A Melbourne, London & Hong Kong dessert blog
First stop on a chocolate hop in Belgravia, the unbeatable value of six desserts for four fivers.
The main writer of this dessert-only blog has a soft spot for London. Have you been, readers? It is an a-m-a-z-i-n-g city. One of the most beautiful areas in London has to be Belgravia — we will probably never be able to afford one of the simply gorgeous apartments or terrace houses in this area, but one can always dream, yes? So of course we dream, but being dedicated Dessert Correspondents, we dream in chocolate because Belgravia is home to a handful of the most exquisite chocolatiers in London. One such chocolatier is William Curley. Not only does his Belgravia boutique simply waft chocolate upon stepping in, but if you happen to be in the neighbourhood on a genteel weeekend day, step into a six course dessert degustation for…wait for it…$20 quid! Oh lordy!
On our visit a few months back (yes, terrible, we have a terrible backlog of incredible dessert reviews coming!), the first course sent out by the dessert bar was the “Apple and Brandy Granita.” A little shot glass of icy shaved ice spiked with brandy, spliced with yogurt, and embellished with a curl of granny smith apple. Slightly sweet, an appetiser that served to cleanse and refresh the palate right away.
The second course was the “Miso and White Chocolate Ice Cream” — or as it turned out that hot London summer day, white chocolate ice cream tinged with a lightly strange taste (but not perceptibly miso), melting into a liquid blanket on retirement-village-soft stewed apricot. Not the best dessert in the world, one has to be honest. The caramelised sesame toffee brittle was presumably meant to add textural contrast, but failed to uplift the soggy dish.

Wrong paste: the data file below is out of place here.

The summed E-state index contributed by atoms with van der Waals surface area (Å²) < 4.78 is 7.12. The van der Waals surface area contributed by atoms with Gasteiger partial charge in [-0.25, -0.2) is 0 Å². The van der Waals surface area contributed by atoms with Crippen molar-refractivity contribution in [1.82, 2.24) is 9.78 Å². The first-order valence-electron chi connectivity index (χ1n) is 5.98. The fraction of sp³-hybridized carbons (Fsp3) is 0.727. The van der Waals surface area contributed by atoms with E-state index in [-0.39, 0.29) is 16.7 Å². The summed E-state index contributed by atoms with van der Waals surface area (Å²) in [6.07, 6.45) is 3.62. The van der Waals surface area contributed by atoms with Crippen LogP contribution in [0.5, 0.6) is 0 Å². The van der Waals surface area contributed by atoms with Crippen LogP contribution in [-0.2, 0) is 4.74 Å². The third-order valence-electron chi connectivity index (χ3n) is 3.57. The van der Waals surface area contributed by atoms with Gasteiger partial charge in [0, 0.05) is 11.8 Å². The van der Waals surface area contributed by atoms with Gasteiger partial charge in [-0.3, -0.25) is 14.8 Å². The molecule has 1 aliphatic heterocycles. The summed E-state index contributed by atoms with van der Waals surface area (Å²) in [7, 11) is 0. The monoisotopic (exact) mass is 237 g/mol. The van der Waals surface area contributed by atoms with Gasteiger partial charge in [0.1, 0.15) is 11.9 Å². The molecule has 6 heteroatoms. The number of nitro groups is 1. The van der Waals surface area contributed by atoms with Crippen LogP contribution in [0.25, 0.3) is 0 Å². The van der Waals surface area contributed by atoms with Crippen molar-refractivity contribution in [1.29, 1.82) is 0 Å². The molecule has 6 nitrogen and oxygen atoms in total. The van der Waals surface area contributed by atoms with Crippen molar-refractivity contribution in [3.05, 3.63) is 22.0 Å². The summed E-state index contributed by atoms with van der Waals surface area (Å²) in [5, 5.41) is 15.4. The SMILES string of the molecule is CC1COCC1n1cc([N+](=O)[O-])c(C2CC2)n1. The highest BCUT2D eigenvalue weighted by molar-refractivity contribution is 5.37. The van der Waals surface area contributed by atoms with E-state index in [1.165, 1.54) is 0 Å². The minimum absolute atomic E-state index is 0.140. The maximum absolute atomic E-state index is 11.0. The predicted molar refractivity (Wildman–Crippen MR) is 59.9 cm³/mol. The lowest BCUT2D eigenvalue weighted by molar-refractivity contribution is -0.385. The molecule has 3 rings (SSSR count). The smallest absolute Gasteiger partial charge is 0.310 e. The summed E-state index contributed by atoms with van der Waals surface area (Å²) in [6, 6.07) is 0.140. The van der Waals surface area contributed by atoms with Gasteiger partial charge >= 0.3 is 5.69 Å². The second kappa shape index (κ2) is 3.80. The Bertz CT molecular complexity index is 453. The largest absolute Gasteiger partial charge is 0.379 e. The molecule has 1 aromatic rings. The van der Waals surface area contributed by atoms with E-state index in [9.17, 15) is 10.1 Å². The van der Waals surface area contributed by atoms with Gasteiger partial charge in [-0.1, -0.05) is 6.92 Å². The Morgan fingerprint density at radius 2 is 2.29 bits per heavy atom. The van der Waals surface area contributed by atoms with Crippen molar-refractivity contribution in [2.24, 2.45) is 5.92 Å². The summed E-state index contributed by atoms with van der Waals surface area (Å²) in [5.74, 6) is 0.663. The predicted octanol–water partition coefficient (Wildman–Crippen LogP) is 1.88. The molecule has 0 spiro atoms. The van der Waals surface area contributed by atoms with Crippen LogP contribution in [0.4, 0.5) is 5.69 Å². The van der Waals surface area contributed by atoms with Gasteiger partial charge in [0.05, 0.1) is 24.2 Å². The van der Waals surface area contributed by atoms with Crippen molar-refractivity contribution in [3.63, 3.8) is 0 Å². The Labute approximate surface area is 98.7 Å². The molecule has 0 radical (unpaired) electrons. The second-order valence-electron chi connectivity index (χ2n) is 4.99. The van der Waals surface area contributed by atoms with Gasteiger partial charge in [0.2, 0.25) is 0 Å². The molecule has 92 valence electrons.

The third course was quintessentially British pudding — “Vanilla Rice Pudding” was layered with a tangy rhubarb compote, cubes of light-as-air elderflower jelly and a granola knob. These Dessert Correspondents quite liked it, but our dining companion struggled to distinguish it from say, a breakfast yogurt pot. Oops!
The fourth course was one of the most disappointing desserts we have ever had. A savarin is almost akin to rum baba — this one however tasted like a stale croissant/doughnut thing. Chewy, soggy. What a waste of carbohydrates. The one great thing was the zinging raspberry sorbet.
The fifth course saved the afternoon – “Chocolate and Passionfruit Mousse” on a crisp biscuit base, twirled with a twig of tempered chocolate and accompanied by an orb of luxurious chocolate ice cream and slashes of passionfruit sauce. A grande finale.
The sixth course of petit fours was similarly met with smiles. A miniature cone of salted caramel ice cream and a trio of green tea, salted caramel and a floral-scented chocolate bite of which we fail to recall from our notes.
William Curley is first and foremost a chocolatier, a rather innovative one that specialises in fusing Eastern and Western flavours. His chocolates are incredible. On the other hand, the dessert bar is regrettably, hit and miss. The scoops of sorbet and ice cream that accompany each dish is the lone star, though one should also give credit to the chocolate-based dessert (which curiously, constitutes just one of the desserts at this chocolate boutique’s dessert bar). The remaining desserts are forgettable. The desserts change every month, so a return visit is warranted. Indeed, let us ponder — $20 GBP for six courses of desserts during one indulgent afternoon. Should we really whinge at all?
- Dessert adventure checklist
- Dessert destination: William Curley Dessert Bar, 198 Ebury Street, Belgravia, London SW1W 8UN, United Kingdom.
- Budget: $$ ($20 GBP)
- Sweet irresistibles: Chocolate, dessert degustations.
- Must-eat: Japonoiserie-chocolates, and the seasonally changing dessert bar.
- The short and sweet story: First stop on a chocolate hop in Belgravia, the unbeatable value of six desserts for four fivers.